3. When the Configure Azure SQL Database screen is displayed, the new database appears in the list. Select the new database in the list, and select Next.

  6. Enter a connection string name, or choose the default, and choose whether you want the connection string stored in a local secrets file, or in Azure Key Vault.

    Screenshot showing "Specify connection string" screen.

  7. The Summary of changes screen shows all the modifications that will be made to your project if you complete the process. If the changes look OK, choose Finish.

    Screenshot showing "Summary of changes" section.

    If prompted to set a firewall rules, choose Yes.

    Screenshot showing firewall rules.

  8. In Solution Explorer, double-click on the Connected Services node to open the Connected Services tab. The connection appears under the Service Dependencies section:

    Screenshot showing "Service Dependencies" section.

    If you click on the three dots next to the dependency you added, you can see various options such as Connect to reopen the wizard and change the connection. You can also click the three dots at the top right of the window to see options to start local dependencies, change settings, and more.

Access the connection string

Learn how to store secrets safely by following Safe storage of app secrets in development in ASP.NET Core. In particular, to read the connection string from the secrets store, you can add code as in Read the secret via the configuration API. See also Dependency injection in ASP.NET Core.

Entity Framework migrations

It might be convenient to work with a local data store during early development, but with Entity Framework Core, when you're ready to move to the cloud, you can use Visual Studio's support for Entity Framework migration to move your database, or merge changes with a remote data store. See Migrations overview.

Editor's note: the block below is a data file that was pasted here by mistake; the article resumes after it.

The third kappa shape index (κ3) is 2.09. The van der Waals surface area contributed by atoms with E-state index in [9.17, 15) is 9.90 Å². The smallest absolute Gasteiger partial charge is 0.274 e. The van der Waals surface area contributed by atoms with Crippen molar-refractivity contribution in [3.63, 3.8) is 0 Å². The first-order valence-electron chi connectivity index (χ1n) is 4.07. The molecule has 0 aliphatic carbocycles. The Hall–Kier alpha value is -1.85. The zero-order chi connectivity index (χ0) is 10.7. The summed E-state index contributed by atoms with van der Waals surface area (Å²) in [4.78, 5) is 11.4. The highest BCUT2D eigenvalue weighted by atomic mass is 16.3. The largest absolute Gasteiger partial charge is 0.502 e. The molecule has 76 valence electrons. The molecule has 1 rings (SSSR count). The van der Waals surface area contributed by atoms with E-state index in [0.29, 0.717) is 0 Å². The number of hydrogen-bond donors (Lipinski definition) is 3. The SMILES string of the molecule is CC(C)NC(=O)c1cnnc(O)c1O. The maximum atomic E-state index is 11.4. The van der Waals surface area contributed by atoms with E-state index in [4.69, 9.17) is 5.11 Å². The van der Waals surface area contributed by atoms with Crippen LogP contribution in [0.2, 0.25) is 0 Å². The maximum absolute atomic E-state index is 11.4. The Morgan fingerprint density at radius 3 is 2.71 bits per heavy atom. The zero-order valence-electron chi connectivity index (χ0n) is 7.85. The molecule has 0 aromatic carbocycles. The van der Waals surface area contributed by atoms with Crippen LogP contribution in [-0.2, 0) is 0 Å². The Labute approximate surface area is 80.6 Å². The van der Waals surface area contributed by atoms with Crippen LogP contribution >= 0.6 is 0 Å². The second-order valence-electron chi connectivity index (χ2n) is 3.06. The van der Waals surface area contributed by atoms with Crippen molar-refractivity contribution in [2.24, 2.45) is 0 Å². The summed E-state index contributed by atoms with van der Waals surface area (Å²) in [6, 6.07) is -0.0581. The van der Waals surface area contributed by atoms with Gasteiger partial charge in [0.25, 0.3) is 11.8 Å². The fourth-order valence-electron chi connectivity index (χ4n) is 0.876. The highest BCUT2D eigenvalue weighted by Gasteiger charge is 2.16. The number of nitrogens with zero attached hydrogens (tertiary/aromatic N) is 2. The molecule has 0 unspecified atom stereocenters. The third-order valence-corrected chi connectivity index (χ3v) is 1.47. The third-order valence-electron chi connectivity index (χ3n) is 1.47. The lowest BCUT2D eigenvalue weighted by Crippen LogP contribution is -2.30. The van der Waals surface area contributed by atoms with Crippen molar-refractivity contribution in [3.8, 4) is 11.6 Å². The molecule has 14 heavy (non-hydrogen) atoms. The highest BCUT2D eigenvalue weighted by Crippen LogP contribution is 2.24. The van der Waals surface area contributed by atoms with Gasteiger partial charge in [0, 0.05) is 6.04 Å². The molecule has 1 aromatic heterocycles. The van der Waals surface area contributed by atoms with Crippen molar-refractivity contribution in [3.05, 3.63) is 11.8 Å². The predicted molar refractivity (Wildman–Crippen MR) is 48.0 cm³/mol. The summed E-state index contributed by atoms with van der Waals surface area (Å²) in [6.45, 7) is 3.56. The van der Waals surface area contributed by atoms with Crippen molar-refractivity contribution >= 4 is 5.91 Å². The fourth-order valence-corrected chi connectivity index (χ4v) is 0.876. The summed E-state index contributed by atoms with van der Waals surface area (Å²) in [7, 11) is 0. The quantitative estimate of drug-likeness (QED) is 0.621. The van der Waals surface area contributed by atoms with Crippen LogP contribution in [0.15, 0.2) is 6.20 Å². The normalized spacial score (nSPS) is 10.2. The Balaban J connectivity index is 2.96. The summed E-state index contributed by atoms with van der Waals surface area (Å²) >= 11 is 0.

On the Connected Services tab, you can find the migration commands by clicking on the three dots, as shown in the screenshot:

Screenshot showing migration commands.

Commands are available there to create new migrations, apply them directly, or generate SQL scripts that apply the migrations.

Add migration

When a data model change is introduced, you can use Entity Framework Core tools to add a corresponding migration that describes in code the updates necessary to keep the database schema in sync. Entity Framework Core compares the current model against a snapshot of the old model to determine the differences, and generates migration source files. The files are added to your project, usually in a folder called Migrations and can be tracked in your project's source control like any other source file.